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What makes Checkers’ playoff opener against high-scoring Chicago so historic?

Forward Janne Kuokkanen, the Carolina Hurricanes’ second-round draft pick in 2016, is getting a look in training camp on a line with Jordan Staal and Justin Williams
Forward Janne Kuokkanen, the Carolina Hurricanes’ second-round draft pick in 2016, is getting a look in training camp on a line with Jordan Staal and Justin Williams

Two of the American Hockey League’s late-charging teams will face off Thursday night as a bit of hockey history is made at Bojangles Coliseum.

The Charlotte Checkers open their first-round best-of-5 Calder Cup playoff series at 7 p.m., against the high-scoring Chicago Wolves. Game 2 is 7:15 p.m. Friday at Bojangles Coliseum, before the series shifts to Chicago for the remaining games.

It’s the Checkers’ first AHL playoff appearance in four years, and the first Calder Cup playoff game at Bojangles Coliseum. The Checkers joined the AHL, hockey’s top minor league, in the 2009-10 season and played at the Spectrum Center until the 2015-16 campaign.

Bojangles Coliseum hosted playoff games in decades past, but those were when the Checkers were members of lower-level minor leagues.

The Wolves are the Central Division’s top seed, and they averaged 2.79 goals a game – tied for fourth-best in the AHL.

“Chicago can score a lot of goals,” first-year Charlotte coach Ulf Sameulsson said. “They’re a fast transition team, and they have a lot of good players.”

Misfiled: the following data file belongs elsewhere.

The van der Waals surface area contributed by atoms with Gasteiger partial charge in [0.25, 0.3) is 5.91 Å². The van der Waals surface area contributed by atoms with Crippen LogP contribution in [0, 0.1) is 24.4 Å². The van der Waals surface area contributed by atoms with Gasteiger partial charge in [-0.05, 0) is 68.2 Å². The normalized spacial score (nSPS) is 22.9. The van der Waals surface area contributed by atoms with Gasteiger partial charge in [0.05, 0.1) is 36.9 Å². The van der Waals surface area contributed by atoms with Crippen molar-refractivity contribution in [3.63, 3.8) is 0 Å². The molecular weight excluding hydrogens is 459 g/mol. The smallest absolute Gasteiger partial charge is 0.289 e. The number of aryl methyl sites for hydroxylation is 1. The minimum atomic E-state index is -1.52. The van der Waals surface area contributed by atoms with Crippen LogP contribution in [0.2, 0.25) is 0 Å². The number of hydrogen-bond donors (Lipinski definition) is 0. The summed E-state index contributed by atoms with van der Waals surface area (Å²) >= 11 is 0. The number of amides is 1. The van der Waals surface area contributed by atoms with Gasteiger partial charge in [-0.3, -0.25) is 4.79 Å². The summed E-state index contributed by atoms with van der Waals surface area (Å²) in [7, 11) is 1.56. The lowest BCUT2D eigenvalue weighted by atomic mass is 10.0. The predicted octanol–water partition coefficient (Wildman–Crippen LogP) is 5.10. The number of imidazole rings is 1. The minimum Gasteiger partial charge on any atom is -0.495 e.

Myles Fee, the Checkers’ video coach, said Charlotte’s coaching staff spent much of the week watching replays of the team’s eight meetings with Chicago this season.

Both teams had slow starts this season. Chicago was 8-11 in late November but won 36 of its final 57 games. The Checkers made an even later run to the playoffs, winning 12 of their final 18 games.

Five to watch

Tom McCollum, Charlotte: A 26-year-old goalkeeper, he joined the Checkers on March 8 and compiled a 12-5 record down the stretch. Two of those losses were in overtime and another in a shoot-out. His goals-allowed average of 2.08 was among the AHL’s best down the stretch.

Lucas Wallmark, Charlotte: A center who missed several games late in the season with an injury, Wallmark led the Checkers with 24 goals.

Kenny Agostino, Chicago: The AHL Most Valuable Player, he led the league in scoring with 83 points.

Wade Megan, Chicago: A center who led the AHL in goals, with 33, and was fourth in overall scoring.

Samuel Blais, Chicago: Like Agostino, Blais is a left-winger. He was second on the team in goals scored with 26.

Worth mentioning

▪  The Wolves didn’t make the playoffs last year but have won an AHL divisional title four of the past eight seasons.

▪ Chicago dominated the season series against Charlotte, winning six of eight games.

▪  While based in Chicago, the Wolves are not a farm team of the Chicago Blackhawks. They’re affiliated with the NHL’s St. Louis Blues. The Blackhawks’ AHL team is Rockford. Charlotte is a farm team of the Carolinas Hurricanes.

▪  Forward Janne Kuokkanen, 18, the Hurricanes’ second-round draft pick this season, has been assigned to the Checkers for the playoffs. His junior-league team, London (Ontario), was eliminated from the playoffs. Kuokkanen led his team in scoring in the playoffs.

▪  The Checkers are offering $2 hot dogs, popcorn and beer at Thursday night’s game.

They said it

“Any time you can get home-ice advantage, it’s important,” – Wolves coach Craig Berube, former coach of the NHL’s Philadelphia Flyers. Chicago will be home for Games 3, 4 and 5 of the series.

“They tend to win games 5-4 or 4-3. They give up goals, but they do a good job of scoring them too.” – Charlotte Checkers’ forward Phil Di Giuseppe, talking about the Wolves.